If we take a theoretical stance that both typical perception / action behaviours and language-related behaviours are non-representational, then we need a good story for how that works. One already exists for perception / action in the form of traditionally defined direct perception. This account cannot be extended to many language related behaviours because of the difference identified early in the post. It simply won't work. Behaviours based on conventional information need their own non-representational explanation. Extending the term direct perception to cover these behaviours may temporarily obscure this, but it leave these ideas open to being skewered by critics.

  3. I think the definition itself as a distinction is fine, I just don't think they should get to keep the term 'direct perception'. I strongly suspect the label was chosen purposefully to oppose 'inference', and that's our shtick for the whole of cognition. In the event of ecological psych taking off, the etymological context will be lost and the term will only be confusing.

    This is mostly me just having a strop, because I like the concept of 'directness' to explain the entire approach. Also since there's plenty of non-linguistic conventional perceptual information that precipitate our actions, it's not even an account for the whole perception-action domain. They are being greedy!

    1. The problem is this: direct perception has a specific meaning. It is the kind of perception in which you have unmediated access to psychologically relevant properties of the world by virtue of the relationship between the proximal stimulation of your sensory systems and the property in question. Specifically, it is the kind of perception you can do when the information you are detecting is both specific to the property in question and is about the property in question. This kind of perception is a) a specific kind of interaction with information within Sabrina's taxonomy and b) only possible if the property creates the information by virtue of a natural law.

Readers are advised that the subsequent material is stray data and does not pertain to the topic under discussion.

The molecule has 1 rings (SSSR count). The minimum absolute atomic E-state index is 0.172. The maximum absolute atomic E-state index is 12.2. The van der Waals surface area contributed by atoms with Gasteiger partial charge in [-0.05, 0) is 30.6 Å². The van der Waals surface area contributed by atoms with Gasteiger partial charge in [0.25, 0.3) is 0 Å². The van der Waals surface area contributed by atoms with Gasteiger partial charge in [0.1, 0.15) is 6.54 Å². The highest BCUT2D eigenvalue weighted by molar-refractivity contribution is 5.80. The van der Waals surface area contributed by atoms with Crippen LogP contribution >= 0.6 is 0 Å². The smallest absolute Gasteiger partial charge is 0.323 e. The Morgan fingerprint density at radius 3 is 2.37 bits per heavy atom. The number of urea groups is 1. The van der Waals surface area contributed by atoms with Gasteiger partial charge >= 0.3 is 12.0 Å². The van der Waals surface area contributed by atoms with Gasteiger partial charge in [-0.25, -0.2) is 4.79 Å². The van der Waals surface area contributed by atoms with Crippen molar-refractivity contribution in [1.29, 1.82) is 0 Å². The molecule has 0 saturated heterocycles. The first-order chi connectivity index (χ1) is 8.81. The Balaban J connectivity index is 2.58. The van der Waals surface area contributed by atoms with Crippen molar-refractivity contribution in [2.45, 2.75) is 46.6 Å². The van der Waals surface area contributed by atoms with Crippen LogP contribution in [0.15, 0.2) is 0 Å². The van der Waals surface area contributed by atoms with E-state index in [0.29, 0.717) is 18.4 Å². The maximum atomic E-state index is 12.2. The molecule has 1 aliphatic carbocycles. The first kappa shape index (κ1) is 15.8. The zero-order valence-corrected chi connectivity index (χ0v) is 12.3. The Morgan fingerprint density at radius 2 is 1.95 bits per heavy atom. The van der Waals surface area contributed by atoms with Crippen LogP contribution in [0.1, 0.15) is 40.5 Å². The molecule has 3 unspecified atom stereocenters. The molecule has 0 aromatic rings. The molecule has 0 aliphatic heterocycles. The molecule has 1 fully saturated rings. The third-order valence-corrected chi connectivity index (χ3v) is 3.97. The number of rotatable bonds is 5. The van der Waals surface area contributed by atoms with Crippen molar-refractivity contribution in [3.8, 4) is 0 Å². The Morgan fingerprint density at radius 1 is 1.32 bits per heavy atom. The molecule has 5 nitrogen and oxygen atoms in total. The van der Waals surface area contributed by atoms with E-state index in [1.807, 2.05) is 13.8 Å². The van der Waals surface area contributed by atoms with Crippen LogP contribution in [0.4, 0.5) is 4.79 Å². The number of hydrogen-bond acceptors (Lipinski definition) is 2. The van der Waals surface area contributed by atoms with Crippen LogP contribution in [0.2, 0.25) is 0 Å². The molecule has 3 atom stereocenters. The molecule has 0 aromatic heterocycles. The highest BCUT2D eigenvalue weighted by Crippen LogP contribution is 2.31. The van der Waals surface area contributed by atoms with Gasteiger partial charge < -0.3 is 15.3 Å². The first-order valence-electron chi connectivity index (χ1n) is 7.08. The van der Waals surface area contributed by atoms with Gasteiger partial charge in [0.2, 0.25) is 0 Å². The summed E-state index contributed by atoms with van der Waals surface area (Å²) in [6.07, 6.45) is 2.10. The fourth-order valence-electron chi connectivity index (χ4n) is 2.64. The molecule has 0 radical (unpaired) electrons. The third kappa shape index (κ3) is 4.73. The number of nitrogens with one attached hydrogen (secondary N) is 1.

So organising your behaviour with respect to the conventional meaning of some information is not direct perception. Only organising your behaviour with respect to information that is 'about' the thing that created it is an example of direct perception. Using affordances to organise your behaviour entails direct perception; as I'm reading Sabrina, using language to precipitate your behavour is not.

      All of that is the 3rd person analysis. The 1st person experience is 'detect information, organise behaviour with respect to that behaviour, have that work or not work, iterate until success'. In the affordances case, you will succeed if you behave as if the information is about the property that created it. In the speech case (for example) you will fail if you behave that way, but you will succeed if you behave as if the information is about the conventional meaning.

      So (as I make this up as I go): perhaps the 1st/3rd person thing is important here. From the 1st person perspective there is no actual difference in what you do (as Sabrina noted). From the 3rd person perspective there are important differences; the directness varies.

      Thoughts? That idea evolved some as I typed :)

    2. Andrew, William James would point out that that your description does not much resemble first-person experience. The first person experience is "catching the ball". ;- )

    3. Agnes,
      I don't think the distinction between "direct" and "indirect perception" is historic in the way you suggest. It long pre-dates the "cognitive revolution". Indirect perception happens when, for example, by virtue of my sensitivity to light, I point out objects in a picture, or enjoy a show on television. It is "indirect", because the things I am responding to are not there, and I don't know how to describe it other than with words like seeing or vision... so there you go... "indirect perception".